- The Washington Times - Thursday, May 12, 2005

Neal Herman has always had an affinity for four-door hardtop sedans. Unfortunately for him, most auto manufacturers produced them for only about 20 years, beginning in the mid-1950s.

Consequently, the pool of four-door hardtop sedans even at its peak was never very large and now it is rapidly shrinking.

As Mr. Herman was electronically strolling through cyberspace in the autumn of 2003, he says, “I wasn’t looking for a car.” But he came across a 1965 Pontiac Bonneville four-door hardtop in remarkable condition and it was for sale. He couldn’t resist. “It was such a pretty color,” he says of the unusual “reef turquoise” color.

Research showed the 3,990-pound top-of-the-line Pontiac was one of 62,480 such models produced during the 1965 model year. This particular car left the factory with a 389-cubic-inch V-8 engine that develops a mighty 325 horsepower. A single four-barrel downdraft carburetor feeds fuel to the engine. The base price of the car in 1965 was $3,423.10. Without actually having seen the car, Mr. Herman placed a bid on the Pontiac and sat back to await the results. It wasn’t long before he received word that as of October 2003 he was the owner of the lengthy four-door hardtop 1965 Pontiac.

He learned that the owner was an Air Force pilot stationed at Shepard Air Force Base near Wichita Falls, Texas. Years before, the well-worn Bonneville had undergone a thorough restoration in Las Cruces, N.M.

Luckily for Mr. Herman, his benevolent Aunt Layne Bruhn lives in Fort Worth, a mere 90 miles away from where the Pontiac was garaged and, in Texas, 90 miles is virtually next door.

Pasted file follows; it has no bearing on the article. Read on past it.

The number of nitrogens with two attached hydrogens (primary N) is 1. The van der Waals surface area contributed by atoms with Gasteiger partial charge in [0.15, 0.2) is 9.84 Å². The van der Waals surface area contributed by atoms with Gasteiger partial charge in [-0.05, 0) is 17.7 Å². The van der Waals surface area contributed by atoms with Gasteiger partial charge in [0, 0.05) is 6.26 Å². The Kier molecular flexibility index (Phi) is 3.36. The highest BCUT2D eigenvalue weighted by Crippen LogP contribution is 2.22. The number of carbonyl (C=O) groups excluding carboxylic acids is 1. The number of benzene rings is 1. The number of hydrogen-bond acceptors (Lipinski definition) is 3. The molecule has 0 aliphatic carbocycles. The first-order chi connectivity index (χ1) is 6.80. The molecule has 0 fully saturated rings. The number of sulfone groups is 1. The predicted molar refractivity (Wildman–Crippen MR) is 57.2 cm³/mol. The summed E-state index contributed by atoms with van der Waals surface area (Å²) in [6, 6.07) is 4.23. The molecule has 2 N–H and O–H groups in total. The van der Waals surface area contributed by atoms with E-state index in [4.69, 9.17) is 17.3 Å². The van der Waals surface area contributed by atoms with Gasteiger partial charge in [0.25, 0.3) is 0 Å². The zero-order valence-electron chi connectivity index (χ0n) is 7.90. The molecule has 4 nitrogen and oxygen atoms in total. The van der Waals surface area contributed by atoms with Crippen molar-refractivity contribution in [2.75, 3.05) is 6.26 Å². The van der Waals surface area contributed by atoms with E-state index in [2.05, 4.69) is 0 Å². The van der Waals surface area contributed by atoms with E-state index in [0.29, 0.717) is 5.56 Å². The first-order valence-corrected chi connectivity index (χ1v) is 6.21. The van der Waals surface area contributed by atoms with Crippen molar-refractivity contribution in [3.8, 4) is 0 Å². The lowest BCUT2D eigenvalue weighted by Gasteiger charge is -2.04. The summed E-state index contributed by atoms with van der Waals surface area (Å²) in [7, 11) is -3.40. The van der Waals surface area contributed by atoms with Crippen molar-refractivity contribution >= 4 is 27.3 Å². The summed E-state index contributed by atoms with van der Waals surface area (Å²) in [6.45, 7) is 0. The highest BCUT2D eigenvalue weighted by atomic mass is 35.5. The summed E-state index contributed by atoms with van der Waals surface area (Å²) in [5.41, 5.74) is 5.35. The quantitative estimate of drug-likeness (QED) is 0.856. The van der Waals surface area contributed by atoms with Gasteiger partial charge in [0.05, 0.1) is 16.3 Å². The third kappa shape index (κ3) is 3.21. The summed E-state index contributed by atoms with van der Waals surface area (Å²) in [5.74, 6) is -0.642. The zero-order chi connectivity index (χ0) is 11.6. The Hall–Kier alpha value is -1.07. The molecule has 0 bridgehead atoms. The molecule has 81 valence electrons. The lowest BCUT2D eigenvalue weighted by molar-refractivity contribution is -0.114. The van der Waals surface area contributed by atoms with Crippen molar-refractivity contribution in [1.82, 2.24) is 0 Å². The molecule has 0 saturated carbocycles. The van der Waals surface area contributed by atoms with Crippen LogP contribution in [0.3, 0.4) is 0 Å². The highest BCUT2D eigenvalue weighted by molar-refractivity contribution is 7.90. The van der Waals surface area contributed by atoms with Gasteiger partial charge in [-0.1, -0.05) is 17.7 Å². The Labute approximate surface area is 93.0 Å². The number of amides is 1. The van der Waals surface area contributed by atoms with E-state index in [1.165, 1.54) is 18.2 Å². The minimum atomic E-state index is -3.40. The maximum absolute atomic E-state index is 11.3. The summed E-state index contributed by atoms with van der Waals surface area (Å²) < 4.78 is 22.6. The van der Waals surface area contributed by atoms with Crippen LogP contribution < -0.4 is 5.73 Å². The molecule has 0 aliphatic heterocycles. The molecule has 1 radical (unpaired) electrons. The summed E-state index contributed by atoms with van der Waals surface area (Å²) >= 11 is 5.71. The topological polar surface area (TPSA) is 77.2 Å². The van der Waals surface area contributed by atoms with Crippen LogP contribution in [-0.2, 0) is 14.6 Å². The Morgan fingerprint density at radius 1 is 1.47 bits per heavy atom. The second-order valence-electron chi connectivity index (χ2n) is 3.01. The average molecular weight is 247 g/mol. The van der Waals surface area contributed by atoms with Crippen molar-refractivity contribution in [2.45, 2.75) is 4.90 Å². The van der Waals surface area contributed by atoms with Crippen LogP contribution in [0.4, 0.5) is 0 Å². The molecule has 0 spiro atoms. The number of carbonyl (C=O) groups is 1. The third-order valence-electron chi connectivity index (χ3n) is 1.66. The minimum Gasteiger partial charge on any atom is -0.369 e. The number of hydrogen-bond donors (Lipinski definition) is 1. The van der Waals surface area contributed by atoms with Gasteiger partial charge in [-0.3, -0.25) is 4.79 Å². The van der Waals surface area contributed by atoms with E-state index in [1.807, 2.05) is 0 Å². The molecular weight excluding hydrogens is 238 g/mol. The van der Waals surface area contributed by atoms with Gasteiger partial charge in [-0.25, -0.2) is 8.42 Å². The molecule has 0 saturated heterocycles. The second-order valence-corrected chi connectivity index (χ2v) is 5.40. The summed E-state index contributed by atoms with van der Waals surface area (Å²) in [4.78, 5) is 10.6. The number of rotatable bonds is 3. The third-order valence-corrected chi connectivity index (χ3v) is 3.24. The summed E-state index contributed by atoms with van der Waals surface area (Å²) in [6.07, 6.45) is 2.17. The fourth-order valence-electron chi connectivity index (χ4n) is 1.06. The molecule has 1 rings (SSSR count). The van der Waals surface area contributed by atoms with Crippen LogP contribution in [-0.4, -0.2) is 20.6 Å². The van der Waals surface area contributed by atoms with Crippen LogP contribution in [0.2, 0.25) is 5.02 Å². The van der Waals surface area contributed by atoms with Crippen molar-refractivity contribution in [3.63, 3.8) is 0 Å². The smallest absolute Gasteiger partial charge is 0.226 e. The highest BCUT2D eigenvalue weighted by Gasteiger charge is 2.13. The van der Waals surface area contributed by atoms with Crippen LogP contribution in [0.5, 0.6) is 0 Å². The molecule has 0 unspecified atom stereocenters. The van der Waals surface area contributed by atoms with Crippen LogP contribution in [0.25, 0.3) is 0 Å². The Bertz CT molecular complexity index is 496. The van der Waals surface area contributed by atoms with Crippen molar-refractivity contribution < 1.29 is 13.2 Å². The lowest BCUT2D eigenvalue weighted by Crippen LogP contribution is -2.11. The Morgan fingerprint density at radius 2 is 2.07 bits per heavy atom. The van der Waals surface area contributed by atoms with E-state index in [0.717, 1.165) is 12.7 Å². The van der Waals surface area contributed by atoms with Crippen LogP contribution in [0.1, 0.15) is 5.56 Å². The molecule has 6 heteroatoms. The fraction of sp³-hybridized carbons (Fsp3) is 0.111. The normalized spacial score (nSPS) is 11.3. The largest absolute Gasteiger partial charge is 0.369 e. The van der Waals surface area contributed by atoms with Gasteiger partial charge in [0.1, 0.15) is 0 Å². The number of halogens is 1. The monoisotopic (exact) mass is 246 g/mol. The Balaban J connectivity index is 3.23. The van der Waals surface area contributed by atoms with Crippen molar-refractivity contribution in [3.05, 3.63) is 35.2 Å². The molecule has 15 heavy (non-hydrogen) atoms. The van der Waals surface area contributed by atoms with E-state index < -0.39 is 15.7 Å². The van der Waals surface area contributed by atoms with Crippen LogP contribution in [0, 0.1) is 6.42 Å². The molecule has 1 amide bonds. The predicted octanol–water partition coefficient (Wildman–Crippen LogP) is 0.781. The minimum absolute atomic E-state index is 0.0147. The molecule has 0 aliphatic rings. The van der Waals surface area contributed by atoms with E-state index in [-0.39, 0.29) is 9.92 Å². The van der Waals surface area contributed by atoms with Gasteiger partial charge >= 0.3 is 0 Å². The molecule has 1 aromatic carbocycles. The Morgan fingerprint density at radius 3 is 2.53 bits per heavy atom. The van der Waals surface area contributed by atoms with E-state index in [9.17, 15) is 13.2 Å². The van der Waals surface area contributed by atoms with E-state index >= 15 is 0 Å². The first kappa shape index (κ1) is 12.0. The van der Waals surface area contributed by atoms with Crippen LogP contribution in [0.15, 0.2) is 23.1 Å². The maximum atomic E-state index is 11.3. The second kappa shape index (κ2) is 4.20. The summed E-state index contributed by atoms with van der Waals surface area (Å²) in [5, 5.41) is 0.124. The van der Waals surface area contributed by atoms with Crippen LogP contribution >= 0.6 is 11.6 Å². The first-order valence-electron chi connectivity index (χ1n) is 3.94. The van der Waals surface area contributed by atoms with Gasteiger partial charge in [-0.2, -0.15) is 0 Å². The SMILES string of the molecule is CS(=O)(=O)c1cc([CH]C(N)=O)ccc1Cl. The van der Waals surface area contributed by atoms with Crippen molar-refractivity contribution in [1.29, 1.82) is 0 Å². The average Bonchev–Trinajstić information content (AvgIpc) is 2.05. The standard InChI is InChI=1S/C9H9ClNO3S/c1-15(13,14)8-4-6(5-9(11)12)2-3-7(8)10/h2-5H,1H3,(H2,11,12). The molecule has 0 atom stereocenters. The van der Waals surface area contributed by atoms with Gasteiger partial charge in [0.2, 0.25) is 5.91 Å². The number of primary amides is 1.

She graciously agreed to drive to Wichita Falls with her husband and drive the Pontiac to her home in Fort Worth and store it until he could come to collect his prize.

Mr. Herman had to attend a business convention in Las Vegas shortly after he bought the car. His return flight ended at Fort Worth, where he was greeted by his aunt, who took him to his 18.5-foot-long treasure. Much of Mr. Herman’s extended family is in that area and many of them probably were wondering why he had bought a 38-year-old Pontiac.

The next day he set off for Washington in his car with 106,000 miles showing on the odometer.

Just east of Dallas, the accelerator pump broke. “My heart sank,” Mr. Herman says. The suspicions of all the relative seemed to be confirmed.

The problem was quickly fixed and he then drove 1,500 trouble-free miles home in the next 2½ days.

Once he got the car home, he found that it needed front-end work, plus, he says, “a lot of little things that added up to a lot of dollars.”

Options on the swanky Pontiac include:

• Air conditioning .$337.92.

• AM/FM radio……176.57.

• Vinyl top………..105.32.

• Power windows….104.00.

• Power steering…..94.73.

• Power seats………69.51.

• Temperature control.63.19.

• Wire wheels……..52.66.

• Verbra speaker……52.66.

• Power wing vents…52.03.

• Tilt steering wheel….42.13.

• Power brakes………42.10.

• Dual exhaust………30.23.

• Electric clock………15.74.

• Deluxe wheels……..14.21.

This car is loaded.

“The nice thing about the car is there is a catalog from New Hampshire where you can get almost anything you want,” he says.

Inside the wide-track Pontiac, which is 6.66 feet wide, chrome-plated instruments abound, all canted toward the driver. The interior is covered in a combination of Province cloth and Morrokide vinyl.

Even with a 124-inch wheelbase, the overhang behind the rear axle is 5 feet, 2 inches long. When new, these cars often had damaged exhaust systems where they had bottomed out on a steep driveway.

The previous owner addressed the problem by rerouting the two exhaust pipes through the rear bumper using holes formerly occupied by the backup lights.

With all the Pontiac’s systems functioning properly from the stacked headlights to the wraparound taillights, Mr. Herman is prepared to take it anywhere. The odometer only now is approaching 115,000 miles.

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